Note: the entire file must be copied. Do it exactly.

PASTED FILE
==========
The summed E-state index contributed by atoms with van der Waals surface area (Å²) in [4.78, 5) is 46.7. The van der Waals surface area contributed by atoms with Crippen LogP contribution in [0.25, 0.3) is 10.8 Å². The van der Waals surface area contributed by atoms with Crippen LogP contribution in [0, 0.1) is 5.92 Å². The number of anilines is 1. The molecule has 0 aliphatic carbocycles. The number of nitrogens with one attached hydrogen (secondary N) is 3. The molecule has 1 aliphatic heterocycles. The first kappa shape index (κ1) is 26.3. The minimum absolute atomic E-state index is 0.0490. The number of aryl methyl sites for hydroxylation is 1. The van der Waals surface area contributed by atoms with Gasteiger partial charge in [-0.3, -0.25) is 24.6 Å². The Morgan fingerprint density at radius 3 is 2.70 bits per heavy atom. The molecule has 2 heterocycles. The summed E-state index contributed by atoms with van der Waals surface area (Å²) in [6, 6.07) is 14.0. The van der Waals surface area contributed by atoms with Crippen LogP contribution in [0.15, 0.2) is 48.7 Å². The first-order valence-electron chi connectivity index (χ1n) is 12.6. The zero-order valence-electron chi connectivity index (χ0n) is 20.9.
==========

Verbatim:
The summed E-state index contributed by atoms with van der Waals surface area (Å²) in [4.78, 5) is 46.7. The van der Waals surface area contributed by atoms with Crippen LogP contribution in [0.25, 0.3) is 10.8 Å². The van der Waals surface area contributed by atoms with Crippen LogP contribution in [0, 0.1) is 5.92 Å². The number of anilines is 1. The molecule has 0 aliphatic carbocycles. The number of nitrogens with one attached hydrogen (secondary N) is 3. The molecule has 1 aliphatic heterocycles. The first kappa shape index (κ1) is 26.3. The minimum absolute atomic E-state index is 0.0490. The number of aryl methyl sites for hydroxylation is 1. The van der Waals surface area contributed by atoms with Gasteiger partial charge in [-0.3, -0.25) is 24.6 Å². The Morgan fingerprint density at radius 3 is 2.70 bits per heavy atom. The molecule has 2 heterocycles. The summed E-state index contributed by atoms with van der Waals surface area (Å²) in [6, 6.07) is 14.0. The van der Waals surface area contributed by atoms with Crippen LogP contribution in [0.15, 0.2) is 48.7 Å². The first-order valence-electron chi connectivity index (χ1n) is 12.6. The zero-order valence-electron chi connectivity index (χ0n) is 20.9.